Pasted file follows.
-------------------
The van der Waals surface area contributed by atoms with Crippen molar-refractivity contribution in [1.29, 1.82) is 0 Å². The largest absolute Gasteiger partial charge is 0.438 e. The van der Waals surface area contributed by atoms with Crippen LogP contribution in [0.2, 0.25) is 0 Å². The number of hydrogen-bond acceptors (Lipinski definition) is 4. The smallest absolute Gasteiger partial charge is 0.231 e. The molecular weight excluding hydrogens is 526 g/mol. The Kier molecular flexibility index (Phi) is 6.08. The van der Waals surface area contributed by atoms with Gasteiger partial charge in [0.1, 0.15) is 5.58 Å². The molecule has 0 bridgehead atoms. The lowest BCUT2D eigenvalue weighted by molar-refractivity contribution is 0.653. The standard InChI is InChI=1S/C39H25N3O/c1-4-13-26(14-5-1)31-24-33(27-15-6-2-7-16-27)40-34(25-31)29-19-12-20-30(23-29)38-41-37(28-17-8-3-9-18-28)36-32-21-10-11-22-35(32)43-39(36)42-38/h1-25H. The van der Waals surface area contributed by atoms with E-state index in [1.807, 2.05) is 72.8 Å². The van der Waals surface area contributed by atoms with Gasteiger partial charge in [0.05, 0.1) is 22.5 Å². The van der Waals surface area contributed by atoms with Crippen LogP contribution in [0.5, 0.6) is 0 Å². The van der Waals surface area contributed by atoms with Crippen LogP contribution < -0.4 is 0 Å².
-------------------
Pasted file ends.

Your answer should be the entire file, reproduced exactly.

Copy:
The van der Waals surface area contributed by atoms with Crippen molar-refractivity contribution in [1.29, 1.82) is 0 Å². The largest absolute Gasteiger partial charge is 0.438 e. The van der Waals surface area contributed by atoms with Crippen LogP contribution in [0.2, 0.25) is 0 Å². The number of hydrogen-bond acceptors (Lipinski definition) is 4. The smallest absolute Gasteiger partial charge is 0.231 e. The molecular weight excluding hydrogens is 526 g/mol. The Kier molecular flexibility index (Phi) is 6.08. The van der Waals surface area contributed by atoms with Gasteiger partial charge in [0.1, 0.15) is 5.58 Å². The molecule has 0 bridgehead atoms. The lowest BCUT2D eigenvalue weighted by molar-refractivity contribution is 0.653. The standard InChI is InChI=1S/C39H25N3O/c1-4-13-26(14-5-1)31-24-33(27-15-6-2-7-16-27)40-34(25-31)29-19-12-20-30(23-29)38-41-37(28-17-8-3-9-18-28)36-32-21-10-11-22-35(32)43-39(36)42-38/h1-25H. The van der Waals surface area contributed by atoms with E-state index in [1.807, 2.05) is 72.8 Å². The van der Waals surface area contributed by atoms with Gasteiger partial charge in [0.05, 0.1) is 22.5 Å². The van der Waals surface area contributed by atoms with Crippen LogP contribution in [0.5, 0.6) is 0 Å². The van der Waals surface area contributed by atoms with Crippen LogP contribution < -0.4 is 0 Å².